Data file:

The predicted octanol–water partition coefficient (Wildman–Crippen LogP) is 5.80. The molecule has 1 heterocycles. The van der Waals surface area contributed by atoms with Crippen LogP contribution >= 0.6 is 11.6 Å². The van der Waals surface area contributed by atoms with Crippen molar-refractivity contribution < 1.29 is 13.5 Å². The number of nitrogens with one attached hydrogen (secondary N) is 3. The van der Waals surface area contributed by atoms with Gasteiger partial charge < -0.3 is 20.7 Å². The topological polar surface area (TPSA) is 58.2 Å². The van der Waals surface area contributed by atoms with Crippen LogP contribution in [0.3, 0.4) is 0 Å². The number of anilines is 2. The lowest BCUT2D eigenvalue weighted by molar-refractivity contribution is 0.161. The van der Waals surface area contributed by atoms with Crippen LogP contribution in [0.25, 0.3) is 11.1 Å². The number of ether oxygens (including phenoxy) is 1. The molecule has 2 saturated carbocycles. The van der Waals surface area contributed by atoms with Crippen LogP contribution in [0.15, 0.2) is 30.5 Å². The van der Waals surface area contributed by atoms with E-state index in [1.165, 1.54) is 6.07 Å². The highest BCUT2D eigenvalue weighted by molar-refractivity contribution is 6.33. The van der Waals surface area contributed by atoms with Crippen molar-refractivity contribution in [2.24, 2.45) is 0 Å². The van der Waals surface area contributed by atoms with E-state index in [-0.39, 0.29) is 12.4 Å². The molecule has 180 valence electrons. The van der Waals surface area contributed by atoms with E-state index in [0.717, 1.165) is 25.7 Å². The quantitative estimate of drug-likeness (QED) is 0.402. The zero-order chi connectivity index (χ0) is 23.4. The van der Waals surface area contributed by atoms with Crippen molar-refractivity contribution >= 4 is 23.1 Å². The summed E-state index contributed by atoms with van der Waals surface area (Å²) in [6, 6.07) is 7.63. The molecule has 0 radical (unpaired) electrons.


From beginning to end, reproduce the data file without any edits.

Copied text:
The predicted octanol–water partition coefficient (Wildman–Crippen LogP) is 5.80. The molecule has 1 heterocycles. The van der Waals surface area contributed by atoms with Crippen LogP contribution >= 0.6 is 11.6 Å². The van der Waals surface area contributed by atoms with Crippen molar-refractivity contribution < 1.29 is 13.5 Å². The number of nitrogens with one attached hydrogen (secondary N) is 3. The van der Waals surface area contributed by atoms with Gasteiger partial charge < -0.3 is 20.7 Å². The topological polar surface area (TPSA) is 58.2 Å². The van der Waals surface area contributed by atoms with Crippen LogP contribution in [0.3, 0.4) is 0 Å². The number of anilines is 2. The lowest BCUT2D eigenvalue weighted by molar-refractivity contribution is 0.161. The van der Waals surface area contributed by atoms with Crippen LogP contribution in [0.25, 0.3) is 11.1 Å². The number of ether oxygens (including phenoxy) is 1. The molecule has 2 saturated carbocycles. The van der Waals surface area contributed by atoms with Crippen LogP contribution in [0.15, 0.2) is 30.5 Å². The van der Waals surface area contributed by atoms with E-state index in [1.165, 1.54) is 6.07 Å². The highest BCUT2D eigenvalue weighted by molar-refractivity contribution is 6.33. The van der Waals surface area contributed by atoms with Crippen molar-refractivity contribution in [2.24, 2.45) is 0 Å². The van der Waals surface area contributed by atoms with E-state index in [-0.39, 0.29) is 12.4 Å². The molecule has 180 valence electrons. The van der Waals surface area contributed by atoms with E-state index in [0.717, 1.165) is 25.7 Å². The quantitative estimate of drug-likeness (QED) is 0.402. The zero-order chi connectivity index (χ0) is 23.4. The van der Waals surface area contributed by atoms with Crippen molar-refractivity contribution >= 4 is 23.1 Å². The summed E-state index contributed by atoms with van der Waals surface area (Å²) in [6, 6.07) is 7.63. The molecule has 0 radical (unpaired) electrons.